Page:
Also in 1992, the Water Resources Act provided the Corps with authorization to begin a system-wide re-examination of the entire Everglades ecosystem. In partnership with the South Florida Water Management District (SFWMD), the Corps developed the Comprehensive Everglades Restoration Plan (CERP), a $7.8 billion strategy expected to take 30 years to complete that will entirely re-engineer the way the Corps manages flood protection, water supply and water flow for the entire Everglades ecosystem.
The main obstacle standing in the way of increasing flows in the Everglades is the Tamiami Trail, a two-lane east-west road that crosses the Everglades. Before the construction of I-75, the old Tampa-to-Miami highway was the primary route offering south Florida residents passageway from the Atlantic coast to the Gulf of Mexico.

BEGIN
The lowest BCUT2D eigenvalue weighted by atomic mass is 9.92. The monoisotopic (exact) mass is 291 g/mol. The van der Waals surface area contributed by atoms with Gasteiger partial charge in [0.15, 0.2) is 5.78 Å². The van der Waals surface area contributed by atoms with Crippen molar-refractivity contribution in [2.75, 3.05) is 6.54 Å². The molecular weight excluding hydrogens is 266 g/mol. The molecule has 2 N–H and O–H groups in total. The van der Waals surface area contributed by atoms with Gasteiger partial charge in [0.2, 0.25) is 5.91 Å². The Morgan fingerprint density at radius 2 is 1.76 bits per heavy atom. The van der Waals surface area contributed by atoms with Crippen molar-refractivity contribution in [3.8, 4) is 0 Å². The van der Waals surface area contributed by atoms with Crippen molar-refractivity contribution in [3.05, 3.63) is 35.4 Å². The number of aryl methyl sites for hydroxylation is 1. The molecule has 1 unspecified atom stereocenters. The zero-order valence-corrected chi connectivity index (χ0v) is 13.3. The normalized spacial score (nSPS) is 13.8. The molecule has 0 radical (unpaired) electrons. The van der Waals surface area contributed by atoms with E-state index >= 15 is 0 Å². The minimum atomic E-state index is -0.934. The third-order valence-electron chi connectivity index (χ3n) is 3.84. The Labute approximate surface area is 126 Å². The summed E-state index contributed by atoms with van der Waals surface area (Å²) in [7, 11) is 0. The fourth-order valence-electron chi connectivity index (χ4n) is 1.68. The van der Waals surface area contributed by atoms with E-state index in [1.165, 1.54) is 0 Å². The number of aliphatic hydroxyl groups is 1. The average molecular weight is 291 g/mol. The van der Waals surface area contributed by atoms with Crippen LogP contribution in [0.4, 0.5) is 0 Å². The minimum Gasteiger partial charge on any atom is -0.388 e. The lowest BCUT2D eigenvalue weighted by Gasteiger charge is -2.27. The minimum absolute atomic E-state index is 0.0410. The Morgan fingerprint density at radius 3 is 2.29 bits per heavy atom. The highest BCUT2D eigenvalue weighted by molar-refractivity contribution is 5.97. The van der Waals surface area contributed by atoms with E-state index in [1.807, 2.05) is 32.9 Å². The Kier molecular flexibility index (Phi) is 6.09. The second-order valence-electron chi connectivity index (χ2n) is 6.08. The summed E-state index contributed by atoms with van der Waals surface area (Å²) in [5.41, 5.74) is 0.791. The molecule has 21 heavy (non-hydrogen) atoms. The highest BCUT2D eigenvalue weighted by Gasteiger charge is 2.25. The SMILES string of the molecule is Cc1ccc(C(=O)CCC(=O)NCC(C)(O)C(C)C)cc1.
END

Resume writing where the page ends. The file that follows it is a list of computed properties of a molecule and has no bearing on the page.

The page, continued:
An 11-mile length of the eastern end of the 80-mile highway that extends from the outskirts of metropolitan Miami to the northeast corner of the Everglades National Park has become the critical link because water-diversion projects will redirect flows from canals along the outer reaches of Miami to the Shark River Slough, a historic Everglades channel currently blocked by the Tamiami Trail.